March 2005 Louisiana HSTA Newsletter Bob Chappuis, Editor


Please join me in welcoming our newest member Kevin Yeats. Kevin, of Hahnville, LA has already joined us for a couple of club rides as a guest on his ST1300. Welcome to the club Kevin!


We also welcome two new Members Of Household(MOH), V-Strom Crowell and FZ6 Ellis. V-Strom is Tony Crowell's new Suzuki 650 adventure style V-twin and will share duty with his Honda ST1300 sport tourer. FZ6 is Sherri Ellis's new Yamaha ride, replacing her 2002 Kawasaki Ninja 500 who has found a happy new home.

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March 2005, Mt. Nebo State Park, Arkansas

Stacie and I attended the 6th Annual Fools On a Hill Motorcycle Campout and Rally on March 2005 at Mt. Nebo St. Park just outside Dardanelle, AR The Park is perched atop a 1850 ft mountain accessed via an extremely steep and narrow road consisting of mostly severe hairpin switchbacks. Traveling this road is like climbing a spiral staircase! We arrived around 4:00 pm on Friday via Stacie's Chevy Blazer since I was unable to ride due to a recent shoulder injury. I had seen the rally advertised in the Arkansas and Texas HSTA newsletters. Since Stacie and I enjoy camping and we were both suffering from serious cabin fever, having missed a planned road trip in February, (RTR) and my annual Bike Week trip, we decided to go camping with a bunch of our good friends. No, it turns out we didn't know a soul at the rally but since the event was advertised for bike nuts only we knew we would be among friends, and I was not wrong!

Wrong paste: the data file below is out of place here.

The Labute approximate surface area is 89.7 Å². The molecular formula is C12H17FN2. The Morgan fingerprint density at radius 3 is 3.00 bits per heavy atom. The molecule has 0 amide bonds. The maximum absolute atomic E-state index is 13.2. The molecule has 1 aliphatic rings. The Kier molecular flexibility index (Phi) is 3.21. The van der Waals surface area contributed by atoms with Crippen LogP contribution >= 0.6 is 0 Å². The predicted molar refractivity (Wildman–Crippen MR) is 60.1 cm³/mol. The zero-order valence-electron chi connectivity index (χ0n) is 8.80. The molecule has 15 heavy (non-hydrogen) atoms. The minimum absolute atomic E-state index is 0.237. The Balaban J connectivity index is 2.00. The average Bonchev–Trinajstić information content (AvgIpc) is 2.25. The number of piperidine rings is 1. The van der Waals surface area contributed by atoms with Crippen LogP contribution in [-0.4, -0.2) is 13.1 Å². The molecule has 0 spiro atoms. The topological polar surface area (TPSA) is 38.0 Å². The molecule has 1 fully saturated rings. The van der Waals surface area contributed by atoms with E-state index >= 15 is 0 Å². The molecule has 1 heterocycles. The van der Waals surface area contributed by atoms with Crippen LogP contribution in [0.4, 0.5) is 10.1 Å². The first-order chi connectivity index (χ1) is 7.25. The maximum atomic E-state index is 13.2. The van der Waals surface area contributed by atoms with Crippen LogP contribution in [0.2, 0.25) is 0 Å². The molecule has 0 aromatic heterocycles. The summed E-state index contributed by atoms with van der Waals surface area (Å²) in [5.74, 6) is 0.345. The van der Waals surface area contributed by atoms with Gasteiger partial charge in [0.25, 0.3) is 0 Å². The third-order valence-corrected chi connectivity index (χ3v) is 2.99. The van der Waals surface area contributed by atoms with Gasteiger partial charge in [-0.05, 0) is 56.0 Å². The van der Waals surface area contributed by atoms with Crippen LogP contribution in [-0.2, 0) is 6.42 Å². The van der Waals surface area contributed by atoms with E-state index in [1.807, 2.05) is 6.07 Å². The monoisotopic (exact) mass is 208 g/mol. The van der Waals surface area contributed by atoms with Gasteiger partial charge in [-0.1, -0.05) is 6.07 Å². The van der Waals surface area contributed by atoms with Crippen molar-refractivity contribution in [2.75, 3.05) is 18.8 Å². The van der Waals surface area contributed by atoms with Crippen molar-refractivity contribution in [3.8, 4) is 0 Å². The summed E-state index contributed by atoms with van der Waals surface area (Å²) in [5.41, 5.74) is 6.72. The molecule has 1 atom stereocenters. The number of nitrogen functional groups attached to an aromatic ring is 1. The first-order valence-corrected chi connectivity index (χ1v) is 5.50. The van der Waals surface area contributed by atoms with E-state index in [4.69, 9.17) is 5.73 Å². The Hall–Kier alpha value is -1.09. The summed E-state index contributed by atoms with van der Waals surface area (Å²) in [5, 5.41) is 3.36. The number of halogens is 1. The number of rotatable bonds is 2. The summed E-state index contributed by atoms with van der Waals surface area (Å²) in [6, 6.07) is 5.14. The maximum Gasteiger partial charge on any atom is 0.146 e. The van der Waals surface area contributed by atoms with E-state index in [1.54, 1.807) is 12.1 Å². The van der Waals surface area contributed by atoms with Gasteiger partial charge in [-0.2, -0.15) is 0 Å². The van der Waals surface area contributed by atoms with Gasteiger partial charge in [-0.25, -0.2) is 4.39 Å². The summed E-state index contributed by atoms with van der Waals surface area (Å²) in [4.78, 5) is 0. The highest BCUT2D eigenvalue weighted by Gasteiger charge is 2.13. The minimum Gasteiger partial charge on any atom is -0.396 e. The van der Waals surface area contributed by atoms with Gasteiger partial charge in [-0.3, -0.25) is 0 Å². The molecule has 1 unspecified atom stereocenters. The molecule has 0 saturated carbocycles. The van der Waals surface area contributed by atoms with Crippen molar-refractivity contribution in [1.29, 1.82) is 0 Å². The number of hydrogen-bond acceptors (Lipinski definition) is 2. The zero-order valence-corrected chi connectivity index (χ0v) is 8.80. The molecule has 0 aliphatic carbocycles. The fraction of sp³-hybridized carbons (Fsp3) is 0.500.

We met our first two friends at the registration building, two riders on BMWs. I asked if they were with HSTA group, no, they had not heard of HSTA, they were with the Lone Star BMW club. We would learn that Stacie and I and our hosts, Ann and Mario Caruso were the only HSTA'ers attending. Most attendees were BMW riders with either Lone Star or the DFW BMW club. Other bikes included Moto Guzzis, a Kawasaki Voyager, a Triumph, a Gold Wing 1800, a Hawk GT and a Valkerie. Mario rode a Yamaha YZF and Ann a Suzuki GSXR with most of the riders from Arkansas. Most were veteran riders and several frequent Motorcycle campers but all were hard-core motorcyclists!

We wasted no time picking a spot and setting up camp and then walked around introducing ourselves to the others in the group. viewfromcampsitethb.JPG 440x330Although the campsites were spacious enough, the campground was small, only about 25 sites, and occupied the crest of the mountain with several sites, including ours overlooking the cities of Dardanelle and Russellville several hundred feet below. At night the lights of the city were quite a pretty sight.

There were several small tents already pitched with bikes parked alongside. WE went around and introduced ourselves to several of the group as more bikes began rolling in. One was a tricked out and great sounding Moto Guzzi piloted by Ray King and pulling a good sized trailer stacked high with firewood! We met numerous friendly bikers, including hosts Ann and Mario Caruso. All were clearly hard-core motorcyclists and everyone single one we met was friendly Mario is the author of a popular book about Arkansas Motorcycling Roads. In addition, he and a few partners, also present at the event, run a motorcycle safety training school.